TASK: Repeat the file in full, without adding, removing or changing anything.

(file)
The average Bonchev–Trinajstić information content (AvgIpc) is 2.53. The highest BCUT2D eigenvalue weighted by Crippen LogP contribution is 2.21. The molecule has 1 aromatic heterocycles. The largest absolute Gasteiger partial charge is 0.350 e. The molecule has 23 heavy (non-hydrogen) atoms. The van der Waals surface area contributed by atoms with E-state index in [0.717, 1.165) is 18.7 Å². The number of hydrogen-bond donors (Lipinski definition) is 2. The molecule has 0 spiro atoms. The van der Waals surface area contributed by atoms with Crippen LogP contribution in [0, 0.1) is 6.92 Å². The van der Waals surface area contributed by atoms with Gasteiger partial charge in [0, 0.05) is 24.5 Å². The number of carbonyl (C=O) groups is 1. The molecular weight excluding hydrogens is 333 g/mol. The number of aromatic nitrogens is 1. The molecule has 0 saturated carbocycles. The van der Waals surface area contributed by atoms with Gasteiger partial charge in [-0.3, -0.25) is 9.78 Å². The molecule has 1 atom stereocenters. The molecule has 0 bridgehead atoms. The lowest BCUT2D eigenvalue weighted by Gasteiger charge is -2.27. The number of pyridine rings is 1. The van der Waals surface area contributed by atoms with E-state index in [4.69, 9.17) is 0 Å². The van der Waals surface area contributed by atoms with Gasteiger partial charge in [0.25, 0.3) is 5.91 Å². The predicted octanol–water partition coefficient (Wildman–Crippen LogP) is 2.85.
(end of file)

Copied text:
The average Bonchev–Trinajstić information content (AvgIpc) is 2.53. The highest BCUT2D eigenvalue weighted by Crippen LogP contribution is 2.21. The molecule has 1 aromatic heterocycles. The largest absolute Gasteiger partial charge is 0.350 e. The molecule has 23 heavy (non-hydrogen) atoms. The van der Waals surface area contributed by atoms with E-state index in [0.717, 1.165) is 18.7 Å². The number of hydrogen-bond donors (Lipinski definition) is 2. The molecule has 0 spiro atoms. The van der Waals surface area contributed by atoms with Crippen LogP contribution in [0, 0.1) is 6.92 Å². The van der Waals surface area contributed by atoms with Gasteiger partial charge in [0, 0.05) is 24.5 Å². The number of carbonyl (C=O) groups is 1. The molecular weight excluding hydrogens is 333 g/mol. The number of aromatic nitrogens is 1. The molecule has 0 saturated carbocycles. The van der Waals surface area contributed by atoms with Gasteiger partial charge in [-0.3, -0.25) is 9.78 Å². The molecule has 1 atom stereocenters. The molecule has 0 bridgehead atoms. The lowest BCUT2D eigenvalue weighted by Gasteiger charge is -2.27. The number of pyridine rings is 1. The van der Waals surface area contributed by atoms with E-state index in [4.69, 9.17) is 0 Å². The van der Waals surface area contributed by atoms with Gasteiger partial charge in [0.25, 0.3) is 5.91 Å². The predicted octanol–water partition coefficient (Wildman–Crippen LogP) is 2.85.